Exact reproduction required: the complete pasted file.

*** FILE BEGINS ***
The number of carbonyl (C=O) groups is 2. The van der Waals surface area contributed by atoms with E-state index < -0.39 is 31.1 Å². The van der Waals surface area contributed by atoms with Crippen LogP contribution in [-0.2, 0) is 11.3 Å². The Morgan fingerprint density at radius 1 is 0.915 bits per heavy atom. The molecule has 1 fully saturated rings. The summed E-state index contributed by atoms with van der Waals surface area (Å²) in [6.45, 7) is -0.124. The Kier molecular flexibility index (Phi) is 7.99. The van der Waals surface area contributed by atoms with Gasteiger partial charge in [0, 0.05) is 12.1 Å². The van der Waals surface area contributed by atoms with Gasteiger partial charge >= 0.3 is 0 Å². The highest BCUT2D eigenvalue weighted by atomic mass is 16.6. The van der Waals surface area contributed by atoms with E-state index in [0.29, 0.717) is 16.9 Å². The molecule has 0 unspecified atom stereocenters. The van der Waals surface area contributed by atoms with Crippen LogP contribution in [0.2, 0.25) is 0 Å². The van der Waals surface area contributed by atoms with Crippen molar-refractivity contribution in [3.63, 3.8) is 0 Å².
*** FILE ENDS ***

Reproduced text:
The number of carbonyl (C=O) groups is 2. The van der Waals surface area contributed by atoms with E-state index < -0.39 is 31.1 Å². The van der Waals surface area contributed by atoms with Crippen LogP contribution in [-0.2, 0) is 11.3 Å². The Morgan fingerprint density at radius 1 is 0.915 bits per heavy atom. The molecule has 1 fully saturated rings. The summed E-state index contributed by atoms with van der Waals surface area (Å²) in [6.45, 7) is -0.124. The Kier molecular flexibility index (Phi) is 7.99. The van der Waals surface area contributed by atoms with Gasteiger partial charge in [0, 0.05) is 12.1 Å². The van der Waals surface area contributed by atoms with Gasteiger partial charge >= 0.3 is 0 Å². The highest BCUT2D eigenvalue weighted by atomic mass is 16.6. The van der Waals surface area contributed by atoms with E-state index in [0.29, 0.717) is 16.9 Å². The molecule has 0 unspecified atom stereocenters. The van der Waals surface area contributed by atoms with Crippen LogP contribution in [0.2, 0.25) is 0 Å². The van der Waals surface area contributed by atoms with Crippen molar-refractivity contribution in [3.63, 3.8) is 0 Å².